A: Thank you!
Common Phrases In English For Emergencies
In case of emergency, there are a few phrases that can help. Here are the most common ones. Hopefully you won’t need them, but they’re good to know just in case.
42. Somebody Call 911/999
In the USA, 911 is the emergency number, while in the UK it’s 999. If you need help, you can tell people to dial this number.
Help! There’s been an accident. Somebody call 911!
43. I Need The Police/An Ambulance/The Fire Brigade
If you phone an emergency number, then they’ll ask you to tell them which emergency service you need. If you're a victim of crime, ask for the police. If there’s a medical emergency, ask for an ambulance. And if there’s a fire, ask for the fire brigade.
A: Which emergency service do you require?
B: I need an ambulance, quickly.
44. I’d Like To Report A Crime
If you go to the police station because you’re a victim of a crime, this is the expression you can use to say what happened.
A: I’d like to report a crime.
B: Could you please fill out this form?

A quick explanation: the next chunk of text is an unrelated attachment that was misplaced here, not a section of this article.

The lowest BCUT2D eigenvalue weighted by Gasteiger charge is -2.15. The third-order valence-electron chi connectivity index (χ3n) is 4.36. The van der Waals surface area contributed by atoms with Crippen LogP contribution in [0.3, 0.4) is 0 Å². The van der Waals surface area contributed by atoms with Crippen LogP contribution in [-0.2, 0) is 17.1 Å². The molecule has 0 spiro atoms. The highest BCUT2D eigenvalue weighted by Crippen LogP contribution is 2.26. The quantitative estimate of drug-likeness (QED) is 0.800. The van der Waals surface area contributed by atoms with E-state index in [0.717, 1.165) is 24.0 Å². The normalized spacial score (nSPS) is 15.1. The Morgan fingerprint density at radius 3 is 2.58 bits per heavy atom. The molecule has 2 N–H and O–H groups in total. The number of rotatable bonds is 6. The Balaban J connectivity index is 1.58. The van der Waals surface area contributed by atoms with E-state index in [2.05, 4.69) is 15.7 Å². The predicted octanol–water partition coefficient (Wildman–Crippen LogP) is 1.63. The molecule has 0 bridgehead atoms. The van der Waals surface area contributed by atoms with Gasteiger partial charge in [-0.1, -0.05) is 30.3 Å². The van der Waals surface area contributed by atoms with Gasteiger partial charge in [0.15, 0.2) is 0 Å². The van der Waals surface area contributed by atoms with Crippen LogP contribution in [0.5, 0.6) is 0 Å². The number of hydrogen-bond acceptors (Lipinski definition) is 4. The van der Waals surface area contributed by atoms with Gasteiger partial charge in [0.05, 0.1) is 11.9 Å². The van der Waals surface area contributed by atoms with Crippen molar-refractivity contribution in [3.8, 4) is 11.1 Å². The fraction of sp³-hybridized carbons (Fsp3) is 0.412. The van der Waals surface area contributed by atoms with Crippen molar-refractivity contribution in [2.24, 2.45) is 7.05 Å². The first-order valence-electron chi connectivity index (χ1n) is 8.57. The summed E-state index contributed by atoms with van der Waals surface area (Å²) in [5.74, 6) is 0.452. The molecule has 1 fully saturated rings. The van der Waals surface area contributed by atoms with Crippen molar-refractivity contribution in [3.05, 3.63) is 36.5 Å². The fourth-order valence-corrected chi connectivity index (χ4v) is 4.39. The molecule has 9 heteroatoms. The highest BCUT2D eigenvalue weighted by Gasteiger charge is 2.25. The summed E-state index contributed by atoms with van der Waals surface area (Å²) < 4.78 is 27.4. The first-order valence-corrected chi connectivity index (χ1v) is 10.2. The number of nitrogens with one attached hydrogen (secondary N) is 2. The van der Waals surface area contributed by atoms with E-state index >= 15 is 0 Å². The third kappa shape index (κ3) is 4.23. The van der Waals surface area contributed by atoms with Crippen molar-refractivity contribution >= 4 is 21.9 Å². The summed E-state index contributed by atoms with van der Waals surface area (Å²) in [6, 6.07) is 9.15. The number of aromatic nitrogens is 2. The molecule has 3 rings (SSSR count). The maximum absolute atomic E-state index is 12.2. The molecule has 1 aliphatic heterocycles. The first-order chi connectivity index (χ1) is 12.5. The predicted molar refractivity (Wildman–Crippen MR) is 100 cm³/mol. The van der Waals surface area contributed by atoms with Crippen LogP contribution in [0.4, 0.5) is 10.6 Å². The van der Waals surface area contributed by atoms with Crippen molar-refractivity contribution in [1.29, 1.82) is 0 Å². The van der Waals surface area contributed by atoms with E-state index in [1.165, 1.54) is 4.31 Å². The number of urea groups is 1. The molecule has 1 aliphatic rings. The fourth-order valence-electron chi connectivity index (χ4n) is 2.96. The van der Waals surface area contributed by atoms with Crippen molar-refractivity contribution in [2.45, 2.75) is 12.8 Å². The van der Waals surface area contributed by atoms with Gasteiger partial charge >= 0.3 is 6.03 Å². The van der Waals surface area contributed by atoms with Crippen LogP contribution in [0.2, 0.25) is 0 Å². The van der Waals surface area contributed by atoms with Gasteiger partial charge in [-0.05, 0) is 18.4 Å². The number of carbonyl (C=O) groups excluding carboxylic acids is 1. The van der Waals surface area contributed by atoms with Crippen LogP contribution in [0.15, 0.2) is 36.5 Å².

45. Somebody Stole My Bag/Phone/Wallet
Did somebody steal a personal item from you? This is the expression you can use when you realise one of these items is missing.
A: Somebody stole my bag.
B: We should go to the police station to report it.
46. Where’s The Police Station/The Hospital?
This is the question to ask if you want to go directly to the police or the hospital for help.
A: Excuse me, where’s the police station?
B: It’s on the other side of town, near the river.
47. I’ve Been Pickpocketed
This is a common crime in many big cities – somebody steals money or your phone from your pocket or bag while you’re distracted.
A: Oh my God, my phone’s gone – I think I’ve been pickpocketed.
B: Let’s go to the police station to report it.
47 Common Phrases In English
So there you have it – 47 common phrases in English for all kinds of day to day situations that you could encounter in an English-speaking country.
Hopefully, these phrases will help you, whether you’re travelling in an English-speaking country, or living in one, or interacting with native speakers in your job.
Getting the small things right, like using the correct greeting, or knowing how to make small talk, can make a big difference. If you sound polite and friendly because you use the right expressions, then people will find it easier to talk to you.
So, how are you going to learn, remember and use the common phrases in English? While this post is a great start, the best way to learn these English expressions is to apply the StoryLearning method and immerse yourself in English by reading.
As you read short stories in English for example, especially ones with plenty of dialogue, you’ll see these common phrases in English all the time. And thanks to this immersion by reading, you’ll soon learn them and be able to use them.